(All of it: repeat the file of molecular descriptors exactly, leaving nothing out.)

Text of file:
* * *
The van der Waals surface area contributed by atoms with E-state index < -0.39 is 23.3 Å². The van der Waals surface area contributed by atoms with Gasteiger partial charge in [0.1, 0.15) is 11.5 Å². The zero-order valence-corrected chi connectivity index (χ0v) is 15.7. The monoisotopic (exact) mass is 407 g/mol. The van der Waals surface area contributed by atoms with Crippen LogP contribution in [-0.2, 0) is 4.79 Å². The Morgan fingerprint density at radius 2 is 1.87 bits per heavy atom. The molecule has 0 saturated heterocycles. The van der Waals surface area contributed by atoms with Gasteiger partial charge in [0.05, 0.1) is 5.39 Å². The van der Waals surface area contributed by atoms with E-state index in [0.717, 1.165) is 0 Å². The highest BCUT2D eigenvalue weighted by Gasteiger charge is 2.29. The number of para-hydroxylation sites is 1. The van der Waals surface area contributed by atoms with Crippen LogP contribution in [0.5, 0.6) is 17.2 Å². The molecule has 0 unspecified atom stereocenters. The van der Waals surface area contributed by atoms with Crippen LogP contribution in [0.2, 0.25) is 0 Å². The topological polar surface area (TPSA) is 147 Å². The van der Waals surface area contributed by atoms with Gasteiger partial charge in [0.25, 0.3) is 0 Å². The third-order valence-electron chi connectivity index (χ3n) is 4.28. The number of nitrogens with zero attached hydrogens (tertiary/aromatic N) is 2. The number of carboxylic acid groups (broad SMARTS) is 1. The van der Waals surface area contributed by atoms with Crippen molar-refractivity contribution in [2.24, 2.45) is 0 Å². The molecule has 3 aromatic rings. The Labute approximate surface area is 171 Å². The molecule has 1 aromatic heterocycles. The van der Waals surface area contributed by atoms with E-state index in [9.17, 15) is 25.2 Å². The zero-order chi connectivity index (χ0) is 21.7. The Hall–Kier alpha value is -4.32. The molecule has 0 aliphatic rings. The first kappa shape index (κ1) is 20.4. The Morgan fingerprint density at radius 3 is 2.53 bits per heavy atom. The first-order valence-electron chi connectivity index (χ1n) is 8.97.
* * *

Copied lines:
The van der Waals surface area contributed by atoms with E-state index < -0.39 is 23.3 Å². The van der Waals surface area contributed by atoms with Gasteiger partial charge in [0.1, 0.15) is 11.5 Å². The zero-order valence-corrected chi connectivity index (χ0v) is 15.7. The monoisotopic (exact) mass is 407 g/mol. The van der Waals surface area contributed by atoms with Crippen LogP contribution in [-0.2, 0) is 4.79 Å². The Morgan fingerprint density at radius 2 is 1.87 bits per heavy atom. The molecule has 0 saturated heterocycles. The van der Waals surface area contributed by atoms with Gasteiger partial charge in [0.05, 0.1) is 5.39 Å². The van der Waals surface area contributed by atoms with E-state index in [0.717, 1.165) is 0 Å². The highest BCUT2D eigenvalue weighted by Gasteiger charge is 2.29. The number of para-hydroxylation sites is 1. The van der Waals surface area contributed by atoms with Crippen LogP contribution in [0.5, 0.6) is 17.2 Å². The molecule has 0 unspecified atom stereocenters. The van der Waals surface area contributed by atoms with Crippen LogP contribution in [0.2, 0.25) is 0 Å². The topological polar surface area (TPSA) is 147 Å². The van der Waals surface area contributed by atoms with Gasteiger partial charge in [0.25, 0.3) is 0 Å². The third-order valence-electron chi connectivity index (χ3n) is 4.28. The number of nitrogens with zero attached hydrogens (tertiary/aromatic N) is 2. The number of carboxylic acid groups (broad SMARTS) is 1. The van der Waals surface area contributed by atoms with Crippen molar-refractivity contribution in [2.24, 2.45) is 0 Å². The molecule has 3 aromatic rings. The Labute approximate surface area is 171 Å². The molecule has 1 aromatic heterocycles. The van der Waals surface area contributed by atoms with E-state index in [9.17, 15) is 25.2 Å². The zero-order chi connectivity index (χ0) is 21.7. The Hall–Kier alpha value is -4.32. The molecule has 0 aliphatic rings. The first kappa shape index (κ1) is 20.4. The Morgan fingerprint density at radius 3 is 2.53 bits per heavy atom. The first-order valence-electron chi connectivity index (χ1n) is 8.97.